Snow plowing a Fernie, B.C. driveway on five acres, located 15 minutes from a major ski hill is not a minor task.
Maintenance Connection, the industry’s leading computerized maintenance management software (CMMS) provider, has released the 2017 State of CMMS Report, an analysis of how maintenance software delivers value and benefits operations across industries that conduct maintenance on a daily basis.
Petroleum refinery flare stacks require regular inspections for regulatory, safety and operational purposes. Traditionally, these types of assets are inspected only after the asset and related systems are shut down, allowed to cool and prepared for inspection — a costly endeavour.
July 24, 2014 – Imperial Oil Limited recently completed a major maintenance turnaround at its Cold Lake Mahihkan facilities. The turnaround was executed in five weeks as scheduled and within budget with 200,000 total hours worked.
Asset Performance Canada, ULC ("AP-Canada") has the results of its consortium-sponsored "Oil Sands Turnaround Cost Performance Benchmarking Study." Study sponsors included Suncor, Shell Albian Sands, Shell Scotford Upgrader, and CNRL. Analyzing turnaround data from sponsor sites, the study examined the unique cost drivers affecting Oil Sands turnarounds and uncovered opportunities for cost savings. As Oil Sands facilities have matured, a new focus on operational excellence has arisen. In pursuit of this goal, turnaround costs represent one of the key factors driving competitive performance.
April 8, 2014 — Suncor Energy has begun planned maintenance at the Edmonton refinery. The maintenance work is part of the refinery’s ongoing maintenance program designed to support safe, reliable operations.
In these days of heightened eco awareness, the search for an “environmentally friendly lubricant” or EFL has become a common quest.
In the following case study, Exxon Mobil explains how a particular gear oil was used to extend lubricant and component life, reducing environmental impact and generating a company-estimated annual savings of US$518,000.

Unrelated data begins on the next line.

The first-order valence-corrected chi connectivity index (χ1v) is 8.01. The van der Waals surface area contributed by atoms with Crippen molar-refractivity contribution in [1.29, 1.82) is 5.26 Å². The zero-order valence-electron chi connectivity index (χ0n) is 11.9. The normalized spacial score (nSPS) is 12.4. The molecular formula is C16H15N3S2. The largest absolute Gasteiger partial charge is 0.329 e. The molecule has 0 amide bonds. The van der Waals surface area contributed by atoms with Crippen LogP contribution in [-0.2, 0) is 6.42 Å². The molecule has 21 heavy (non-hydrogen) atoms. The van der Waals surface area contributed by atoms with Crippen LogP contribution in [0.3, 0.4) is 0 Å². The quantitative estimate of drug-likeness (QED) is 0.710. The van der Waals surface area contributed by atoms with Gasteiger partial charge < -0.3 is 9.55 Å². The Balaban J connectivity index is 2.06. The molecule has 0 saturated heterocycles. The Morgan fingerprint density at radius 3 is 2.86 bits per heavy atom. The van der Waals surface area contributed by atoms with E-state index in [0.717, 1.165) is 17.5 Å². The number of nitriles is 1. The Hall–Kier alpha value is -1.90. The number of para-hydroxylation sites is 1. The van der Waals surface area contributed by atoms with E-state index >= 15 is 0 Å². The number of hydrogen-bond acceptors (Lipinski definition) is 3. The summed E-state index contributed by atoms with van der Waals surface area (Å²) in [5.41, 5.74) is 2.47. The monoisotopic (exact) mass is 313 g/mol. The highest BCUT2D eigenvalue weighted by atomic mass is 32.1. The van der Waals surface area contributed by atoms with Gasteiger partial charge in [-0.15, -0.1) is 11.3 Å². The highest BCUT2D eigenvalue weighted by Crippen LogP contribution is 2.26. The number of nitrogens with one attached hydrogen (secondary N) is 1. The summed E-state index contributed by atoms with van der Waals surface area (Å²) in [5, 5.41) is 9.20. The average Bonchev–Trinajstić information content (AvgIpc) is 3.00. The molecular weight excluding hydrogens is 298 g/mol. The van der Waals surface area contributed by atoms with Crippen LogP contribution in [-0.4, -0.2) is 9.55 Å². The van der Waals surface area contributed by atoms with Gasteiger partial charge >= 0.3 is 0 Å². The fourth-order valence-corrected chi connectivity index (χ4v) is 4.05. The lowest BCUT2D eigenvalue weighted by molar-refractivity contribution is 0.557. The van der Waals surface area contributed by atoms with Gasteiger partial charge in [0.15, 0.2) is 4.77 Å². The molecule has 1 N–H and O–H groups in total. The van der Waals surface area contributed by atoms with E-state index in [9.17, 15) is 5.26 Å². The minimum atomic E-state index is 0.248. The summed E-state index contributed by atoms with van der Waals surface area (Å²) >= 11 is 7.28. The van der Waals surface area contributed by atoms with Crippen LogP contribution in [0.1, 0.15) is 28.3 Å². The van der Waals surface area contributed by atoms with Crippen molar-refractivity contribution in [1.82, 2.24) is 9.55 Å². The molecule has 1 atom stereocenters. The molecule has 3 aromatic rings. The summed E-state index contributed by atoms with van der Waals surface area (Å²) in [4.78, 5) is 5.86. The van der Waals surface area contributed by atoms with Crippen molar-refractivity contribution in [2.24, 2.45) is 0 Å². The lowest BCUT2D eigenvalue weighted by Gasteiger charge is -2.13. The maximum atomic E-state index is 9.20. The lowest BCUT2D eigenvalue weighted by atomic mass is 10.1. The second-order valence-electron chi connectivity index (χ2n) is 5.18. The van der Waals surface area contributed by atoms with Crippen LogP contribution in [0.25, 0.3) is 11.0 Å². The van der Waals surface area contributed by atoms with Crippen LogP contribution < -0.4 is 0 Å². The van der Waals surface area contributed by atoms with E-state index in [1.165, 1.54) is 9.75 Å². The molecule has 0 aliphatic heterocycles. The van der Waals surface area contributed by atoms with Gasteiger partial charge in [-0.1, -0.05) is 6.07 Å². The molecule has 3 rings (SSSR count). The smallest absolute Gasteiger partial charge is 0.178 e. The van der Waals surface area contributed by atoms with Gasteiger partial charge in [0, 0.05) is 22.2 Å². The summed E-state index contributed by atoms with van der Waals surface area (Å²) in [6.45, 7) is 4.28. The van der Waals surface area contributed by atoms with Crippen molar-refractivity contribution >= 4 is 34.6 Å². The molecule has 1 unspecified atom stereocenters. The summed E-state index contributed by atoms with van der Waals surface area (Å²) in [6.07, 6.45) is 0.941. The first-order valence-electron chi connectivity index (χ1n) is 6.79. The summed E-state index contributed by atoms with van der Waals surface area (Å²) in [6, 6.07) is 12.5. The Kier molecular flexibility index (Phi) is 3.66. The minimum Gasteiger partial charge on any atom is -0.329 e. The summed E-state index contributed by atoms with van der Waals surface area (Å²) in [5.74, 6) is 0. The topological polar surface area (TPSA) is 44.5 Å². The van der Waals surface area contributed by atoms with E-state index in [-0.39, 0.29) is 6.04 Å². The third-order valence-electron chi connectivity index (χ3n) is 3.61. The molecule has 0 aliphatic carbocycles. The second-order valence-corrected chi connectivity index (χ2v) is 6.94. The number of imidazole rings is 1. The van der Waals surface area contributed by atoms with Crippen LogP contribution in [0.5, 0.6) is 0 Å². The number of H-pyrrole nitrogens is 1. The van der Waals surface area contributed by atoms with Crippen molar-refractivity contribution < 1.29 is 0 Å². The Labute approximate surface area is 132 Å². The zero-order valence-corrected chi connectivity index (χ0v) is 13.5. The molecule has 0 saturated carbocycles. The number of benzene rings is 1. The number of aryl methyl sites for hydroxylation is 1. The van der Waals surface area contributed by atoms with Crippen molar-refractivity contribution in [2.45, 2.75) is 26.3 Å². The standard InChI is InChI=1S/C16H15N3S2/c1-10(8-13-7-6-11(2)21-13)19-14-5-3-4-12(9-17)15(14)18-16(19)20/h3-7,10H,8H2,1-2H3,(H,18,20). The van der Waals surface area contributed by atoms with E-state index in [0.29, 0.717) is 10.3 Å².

For engineers, meeting part design challenges can be exceedingly difficult when traditional materials like plastic, steel, and rubber do not possess the required specialized characteristics, lack the versatility to be adapted, cannot be economically produced, or do not readily bond with other materials or system components.
The ultimate criteria for how much detail planners should put into a job plan is simply that they must plan nearly all the work in time. The goal of planning is to have very helpful plans for experienced and new craftspersons doing frequent and infrequent work well and to a high consistent standard.
Most people are surprised to see maintenance costs go up (!) as they first implement proper planning and scheduling. Maintenance planning and scheduling help an existing workforce complete more maintenance work so, of course, they will use more spare parts each month than they did in the past. Let’s discuss a few planning and scheduling concepts related to cost. These concepts include consideration of parts, contractors, staff levels, reactive work versus proactive work, the “hidden factory,” and both engineering and purchasing decisions.
Planners are the maintenance department’s craft historians. As craftspersons return completed work orders with feedback to improve plans, the planners must save this information so it is readily retrievable. The best way to do this is to use equipment-specific files whether using paper or electronic work orders.
The study of friction, wear, and lubrication – otherwise known as Tribology – is of enormous practical importance to industrial maintenance professionals because it can not only optimize functionality but also help prolong the life of mechanical equipment. However, there are few professionals in this field who invest in furthering their knowledge of recent advances, whether lowering friction or reducing wear of mating components.
Equipment and systems are designed to perform some function at pre-determined levels. The design of the system is such that its components are not overloaded in normal operation, so it should operate long and successfully. However, there are times when something goes wrong. That might happen after a certain amount of use or time has elapsed or it might happen at any time (that is, randomly).
Effective field service is about proactively managing your workforce and inventory in order to meet the constantly sliding scale of customer expectations. As a result, field service organizations are constantly looking to improve on the key metrics to better serve customers: first-time fix rate (FTF), mean time to service (MTTS) and mean time to repair (MTTR).
The petrochemical and refinery industry is undergoing profound changes. As technology and innovation lead to new, more efficient and environmentally friendly ways of developing products, many older facilities have closed down.